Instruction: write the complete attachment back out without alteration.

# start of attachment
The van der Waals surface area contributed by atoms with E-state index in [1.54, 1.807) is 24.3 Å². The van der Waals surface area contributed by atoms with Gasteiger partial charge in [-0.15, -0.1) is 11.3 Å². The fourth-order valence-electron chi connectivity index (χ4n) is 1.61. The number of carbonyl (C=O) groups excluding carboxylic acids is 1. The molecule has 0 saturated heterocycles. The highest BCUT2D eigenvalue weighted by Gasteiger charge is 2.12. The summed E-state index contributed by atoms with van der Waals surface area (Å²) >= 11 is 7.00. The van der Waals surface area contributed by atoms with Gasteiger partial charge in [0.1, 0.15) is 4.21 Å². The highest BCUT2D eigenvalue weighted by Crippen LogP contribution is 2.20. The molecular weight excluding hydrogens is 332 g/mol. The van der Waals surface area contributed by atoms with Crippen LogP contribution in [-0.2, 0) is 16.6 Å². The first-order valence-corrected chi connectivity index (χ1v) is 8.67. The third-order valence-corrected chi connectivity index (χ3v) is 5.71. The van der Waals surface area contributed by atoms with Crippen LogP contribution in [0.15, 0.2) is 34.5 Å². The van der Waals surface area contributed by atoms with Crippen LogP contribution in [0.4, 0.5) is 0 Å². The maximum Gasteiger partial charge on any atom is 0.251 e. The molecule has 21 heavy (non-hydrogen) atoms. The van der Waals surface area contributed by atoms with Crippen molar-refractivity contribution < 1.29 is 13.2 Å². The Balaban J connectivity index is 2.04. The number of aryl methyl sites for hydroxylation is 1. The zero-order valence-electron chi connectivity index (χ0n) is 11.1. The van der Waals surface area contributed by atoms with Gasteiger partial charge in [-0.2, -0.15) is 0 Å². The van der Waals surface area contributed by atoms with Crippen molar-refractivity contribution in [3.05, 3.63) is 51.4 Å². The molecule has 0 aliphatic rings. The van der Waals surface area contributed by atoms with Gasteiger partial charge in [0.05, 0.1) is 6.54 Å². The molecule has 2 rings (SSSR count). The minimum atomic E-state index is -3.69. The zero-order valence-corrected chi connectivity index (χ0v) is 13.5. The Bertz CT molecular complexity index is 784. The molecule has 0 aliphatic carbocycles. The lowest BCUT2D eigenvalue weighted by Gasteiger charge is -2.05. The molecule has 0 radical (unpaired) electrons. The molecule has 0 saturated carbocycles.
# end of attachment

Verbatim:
The van der Waals surface area contributed by atoms with E-state index in [1.54, 1.807) is 24.3 Å². The van der Waals surface area contributed by atoms with Gasteiger partial charge in [-0.15, -0.1) is 11.3 Å². The fourth-order valence-electron chi connectivity index (χ4n) is 1.61. The number of carbonyl (C=O) groups excluding carboxylic acids is 1. The molecule has 0 saturated heterocycles. The highest BCUT2D eigenvalue weighted by Gasteiger charge is 2.12. The summed E-state index contributed by atoms with van der Waals surface area (Å²) >= 11 is 7.00. The van der Waals surface area contributed by atoms with Gasteiger partial charge in [0.1, 0.15) is 4.21 Å². The highest BCUT2D eigenvalue weighted by Crippen LogP contribution is 2.20. The molecular weight excluding hydrogens is 332 g/mol. The van der Waals surface area contributed by atoms with Crippen LogP contribution in [-0.2, 0) is 16.6 Å². The first-order valence-corrected chi connectivity index (χ1v) is 8.67. The third-order valence-corrected chi connectivity index (χ3v) is 5.71. The van der Waals surface area contributed by atoms with Crippen LogP contribution in [0.15, 0.2) is 34.5 Å². The van der Waals surface area contributed by atoms with Crippen LogP contribution in [0.4, 0.5) is 0 Å². The maximum Gasteiger partial charge on any atom is 0.251 e. The molecule has 21 heavy (non-hydrogen) atoms. The van der Waals surface area contributed by atoms with Crippen molar-refractivity contribution < 1.29 is 13.2 Å². The Balaban J connectivity index is 2.04. The number of aryl methyl sites for hydroxylation is 1. The zero-order valence-electron chi connectivity index (χ0n) is 11.1. The van der Waals surface area contributed by atoms with Gasteiger partial charge in [-0.2, -0.15) is 0 Å². The van der Waals surface area contributed by atoms with Crippen molar-refractivity contribution in [3.05, 3.63) is 51.4 Å². The molecule has 0 aliphatic rings. The van der Waals surface area contributed by atoms with Gasteiger partial charge in [0.05, 0.1) is 6.54 Å². The molecule has 2 rings (SSSR count). The minimum atomic E-state index is -3.69. The zero-order valence-corrected chi connectivity index (χ0v) is 13.5. The Bertz CT molecular complexity index is 784. The molecule has 0 aliphatic carbocycles. The lowest BCUT2D eigenvalue weighted by Gasteiger charge is -2.05. The molecule has 0 radical (unpaired) electrons. The molecule has 0 saturated carbocycles.